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Getting a Feel for the Fabric--Virtually
IST Results (11/02/06)

Researchers developing a system that would allow users to "feel" a virtual garment will provide an update of their work at IST 2006 during the networking workshop "HAPTEX'06--Advanced Haptics." University of Geneva professor Nadia Magnenat-Thalmann, the organizer and chair of the workshop, is the project coordinator of the HAPTEX team that is pursuing multimodal perception of textiles in virtual environments. Though Internet users can go online and shop for sweaters, suits, or lingerie by style, color, and size, they still are unable to touch the garments. The HAPTEX project team hopes to change this by next November by providing a combined haptic and tactile interface that would enable users to "touch" a garment that they see online. The HAPTEX team's booth at IST 2006 will feature a haptic interface that visitors will be able to interact with to experience a realistic simulation of touching a textile as they sit at a laptop. "They will feel the force-feedback of the fabric when interacting with it," explains Magnenat-Thalmann. Although the project has developed the methodology, a test bed, and a preliminary demonstrator, there needs to be major changes in current technology and continued research before a product for commercial application can be developed.
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Software to Improve Efficiency of Medical Research
Arizona State University (11/02/06) Emeneker, Kelley

Computer science, information management, medical research methods, and clinical practice have been brought together by a new computer application that is able to analyze vast amounts of biomedical data in order to find and extract information needed for research efforts. Over 1,000 articles and research papers are published in the field of biomedicine everyday, so keeping up to date with the latest finding is almost impossible, according to Chitta Baral, a professor in ASU's Department of Computer Science and Engineering, and an affiliate faculty member with the Department of Biomedical Informatics. Collaborative Bio Curation, or CBioC, is able to search not only by term but by higher-level concepts, such as "genes related to brain cancer," unlike Google. Baral explains that CBioC will save researchers time and effort spent looking through hundreds of thousands of articles to find information that applies to their area of study. CBioC runs within PubMed, the primary repository of biomedical papers maintained by the National Library of Medicine, extracting and displaying facts reported in a given article, and allowing users to search for similar facts in other articles. Researchers are able to vote and share comments on the accuracy of the facts that have been extracted. Consensus reached among researchers allows information to be updated, assuring the highest level of correctness possible.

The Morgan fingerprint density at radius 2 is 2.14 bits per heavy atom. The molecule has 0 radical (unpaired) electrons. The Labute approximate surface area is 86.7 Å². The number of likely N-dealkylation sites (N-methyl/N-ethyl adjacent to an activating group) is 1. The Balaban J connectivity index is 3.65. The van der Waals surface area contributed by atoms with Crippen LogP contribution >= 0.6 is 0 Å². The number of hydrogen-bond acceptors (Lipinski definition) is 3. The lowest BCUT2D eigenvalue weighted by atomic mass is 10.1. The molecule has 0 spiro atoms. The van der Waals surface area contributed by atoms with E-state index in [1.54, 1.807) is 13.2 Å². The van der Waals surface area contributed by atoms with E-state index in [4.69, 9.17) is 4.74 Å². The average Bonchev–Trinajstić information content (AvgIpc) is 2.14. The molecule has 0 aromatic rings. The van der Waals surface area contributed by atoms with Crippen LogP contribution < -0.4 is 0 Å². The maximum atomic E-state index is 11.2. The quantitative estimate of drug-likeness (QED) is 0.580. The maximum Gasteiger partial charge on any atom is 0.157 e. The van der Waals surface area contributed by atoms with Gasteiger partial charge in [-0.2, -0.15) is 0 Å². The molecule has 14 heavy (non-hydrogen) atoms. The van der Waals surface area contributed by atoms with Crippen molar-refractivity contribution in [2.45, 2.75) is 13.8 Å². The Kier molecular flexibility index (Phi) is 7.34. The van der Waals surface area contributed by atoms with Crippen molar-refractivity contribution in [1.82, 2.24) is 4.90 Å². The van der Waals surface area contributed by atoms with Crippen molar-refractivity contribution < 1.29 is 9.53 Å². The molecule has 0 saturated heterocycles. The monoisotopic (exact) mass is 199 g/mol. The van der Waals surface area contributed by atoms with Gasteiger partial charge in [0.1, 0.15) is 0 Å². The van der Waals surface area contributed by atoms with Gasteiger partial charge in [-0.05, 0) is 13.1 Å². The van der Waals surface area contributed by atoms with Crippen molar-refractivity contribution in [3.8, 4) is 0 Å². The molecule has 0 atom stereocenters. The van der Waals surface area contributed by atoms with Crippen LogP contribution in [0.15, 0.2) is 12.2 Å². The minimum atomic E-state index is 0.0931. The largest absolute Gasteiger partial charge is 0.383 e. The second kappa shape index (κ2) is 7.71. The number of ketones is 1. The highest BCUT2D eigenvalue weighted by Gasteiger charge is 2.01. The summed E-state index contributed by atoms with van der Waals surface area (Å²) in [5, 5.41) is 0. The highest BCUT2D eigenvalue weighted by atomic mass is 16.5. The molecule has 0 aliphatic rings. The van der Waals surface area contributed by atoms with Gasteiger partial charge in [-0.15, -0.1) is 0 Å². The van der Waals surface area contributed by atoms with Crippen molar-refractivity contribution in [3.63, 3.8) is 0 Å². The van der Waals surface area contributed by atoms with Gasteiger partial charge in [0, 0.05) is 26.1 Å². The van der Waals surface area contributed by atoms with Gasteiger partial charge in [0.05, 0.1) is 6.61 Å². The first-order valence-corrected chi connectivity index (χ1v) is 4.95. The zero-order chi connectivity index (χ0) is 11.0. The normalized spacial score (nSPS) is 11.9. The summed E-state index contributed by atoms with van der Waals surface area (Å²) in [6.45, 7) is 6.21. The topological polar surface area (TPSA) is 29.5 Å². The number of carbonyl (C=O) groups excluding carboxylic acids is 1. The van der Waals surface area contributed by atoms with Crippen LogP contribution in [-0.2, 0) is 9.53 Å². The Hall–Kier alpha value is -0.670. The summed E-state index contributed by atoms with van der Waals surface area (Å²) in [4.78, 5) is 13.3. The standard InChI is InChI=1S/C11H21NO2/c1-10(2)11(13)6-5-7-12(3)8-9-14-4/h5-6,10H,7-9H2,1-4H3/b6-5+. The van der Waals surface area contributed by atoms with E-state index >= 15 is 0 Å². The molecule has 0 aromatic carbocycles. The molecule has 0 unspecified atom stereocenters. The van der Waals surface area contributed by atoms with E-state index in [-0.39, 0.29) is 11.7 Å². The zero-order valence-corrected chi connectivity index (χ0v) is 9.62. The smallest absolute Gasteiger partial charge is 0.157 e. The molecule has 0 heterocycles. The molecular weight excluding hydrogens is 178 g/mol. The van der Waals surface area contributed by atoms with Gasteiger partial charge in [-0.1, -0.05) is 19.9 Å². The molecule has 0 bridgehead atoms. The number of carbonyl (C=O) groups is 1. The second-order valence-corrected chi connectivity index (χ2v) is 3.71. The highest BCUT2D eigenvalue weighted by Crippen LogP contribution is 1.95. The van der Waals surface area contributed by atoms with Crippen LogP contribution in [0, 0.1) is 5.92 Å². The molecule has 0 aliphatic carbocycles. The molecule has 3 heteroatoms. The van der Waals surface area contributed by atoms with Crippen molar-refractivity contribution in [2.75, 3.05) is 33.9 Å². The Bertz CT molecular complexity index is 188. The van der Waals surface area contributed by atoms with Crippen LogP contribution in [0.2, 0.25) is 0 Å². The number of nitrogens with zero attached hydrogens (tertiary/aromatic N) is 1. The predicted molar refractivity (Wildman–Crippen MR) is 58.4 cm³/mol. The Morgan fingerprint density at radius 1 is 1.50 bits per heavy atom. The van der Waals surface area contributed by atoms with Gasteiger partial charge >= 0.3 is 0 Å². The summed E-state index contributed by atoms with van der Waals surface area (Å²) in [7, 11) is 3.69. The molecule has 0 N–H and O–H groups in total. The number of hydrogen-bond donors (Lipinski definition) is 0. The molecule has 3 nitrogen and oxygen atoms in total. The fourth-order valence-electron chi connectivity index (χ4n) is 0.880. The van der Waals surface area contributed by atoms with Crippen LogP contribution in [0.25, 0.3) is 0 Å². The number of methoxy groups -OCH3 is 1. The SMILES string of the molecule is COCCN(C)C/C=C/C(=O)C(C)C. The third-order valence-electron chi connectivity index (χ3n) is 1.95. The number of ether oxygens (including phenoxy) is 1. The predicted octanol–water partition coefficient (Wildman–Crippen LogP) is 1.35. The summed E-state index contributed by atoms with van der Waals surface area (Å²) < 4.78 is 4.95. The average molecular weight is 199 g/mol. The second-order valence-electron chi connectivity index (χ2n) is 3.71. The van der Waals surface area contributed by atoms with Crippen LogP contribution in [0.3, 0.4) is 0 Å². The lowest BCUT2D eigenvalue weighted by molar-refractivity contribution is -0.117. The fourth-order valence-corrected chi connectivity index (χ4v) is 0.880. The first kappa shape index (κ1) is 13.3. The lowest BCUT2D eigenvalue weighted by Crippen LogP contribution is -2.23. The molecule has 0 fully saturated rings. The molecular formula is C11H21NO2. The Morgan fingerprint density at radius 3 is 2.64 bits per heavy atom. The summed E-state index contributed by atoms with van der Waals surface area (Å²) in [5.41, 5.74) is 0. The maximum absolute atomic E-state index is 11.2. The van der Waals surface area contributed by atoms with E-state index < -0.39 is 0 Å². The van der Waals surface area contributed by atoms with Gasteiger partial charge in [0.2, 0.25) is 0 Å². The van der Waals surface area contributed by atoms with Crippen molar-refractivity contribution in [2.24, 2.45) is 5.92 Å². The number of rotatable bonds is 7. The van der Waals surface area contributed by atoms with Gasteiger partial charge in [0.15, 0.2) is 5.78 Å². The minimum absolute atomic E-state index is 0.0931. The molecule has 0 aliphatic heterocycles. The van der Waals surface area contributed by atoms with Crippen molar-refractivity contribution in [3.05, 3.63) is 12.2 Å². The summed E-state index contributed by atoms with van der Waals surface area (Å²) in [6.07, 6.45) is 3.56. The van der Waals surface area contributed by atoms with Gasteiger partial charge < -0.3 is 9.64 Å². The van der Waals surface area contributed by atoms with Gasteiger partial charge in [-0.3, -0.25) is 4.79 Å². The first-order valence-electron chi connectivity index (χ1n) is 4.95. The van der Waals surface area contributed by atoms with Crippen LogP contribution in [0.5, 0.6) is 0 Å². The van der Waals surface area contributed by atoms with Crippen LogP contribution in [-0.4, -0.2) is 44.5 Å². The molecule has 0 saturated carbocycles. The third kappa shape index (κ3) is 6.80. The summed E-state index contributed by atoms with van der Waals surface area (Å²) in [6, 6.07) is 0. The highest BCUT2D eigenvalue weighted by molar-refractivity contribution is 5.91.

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Doing it for the Kids, Man: Children's Laptop Inspires Open Source Projects
LinuxWorld (10/27/06) Marti, Don

The past decade has seen efficient programming become a low priority as a result of faster processes and inexpensive memory, but the effort to build the "Children's Machine 1 (CM1)," which has minimal memory and processor speed, is challenging developers to do as much as they can with just about as little as possible. The One Laptop Per Child project (OLPC), which the machines are being built for, wants to create a machine that functions as a textbook collection, as well as a writing, drawing, and music tool. The current CM1 prototype has a 500 MHz AMD Geode processor, 128 MB of RAM, 512MB of Flash memory, no hard drive, and is underclocked to 366 MHz to conserve power. Only open source software will be used. "Today's laptops have become obese. Two-thirds of their software is used to manage the other third, which mostly does the same functions nine different ways," according to the laptop.org FAQ. The CM1 operating system will be less than 100 MB in size, a challenge which has excited Red Hat engineers. "Fundamentally everything we do is of benefit to everyone's desktop," says Jim Gettys, VP of software engineering for OLPC. "We're just sensitive to it. Five to 10 percent of the work has anything to with OLPC. Most of it is all over the place in lots of different projects." Red Hat has even been able to fix its community Linux distribution, Fedora, using applications from OLPC.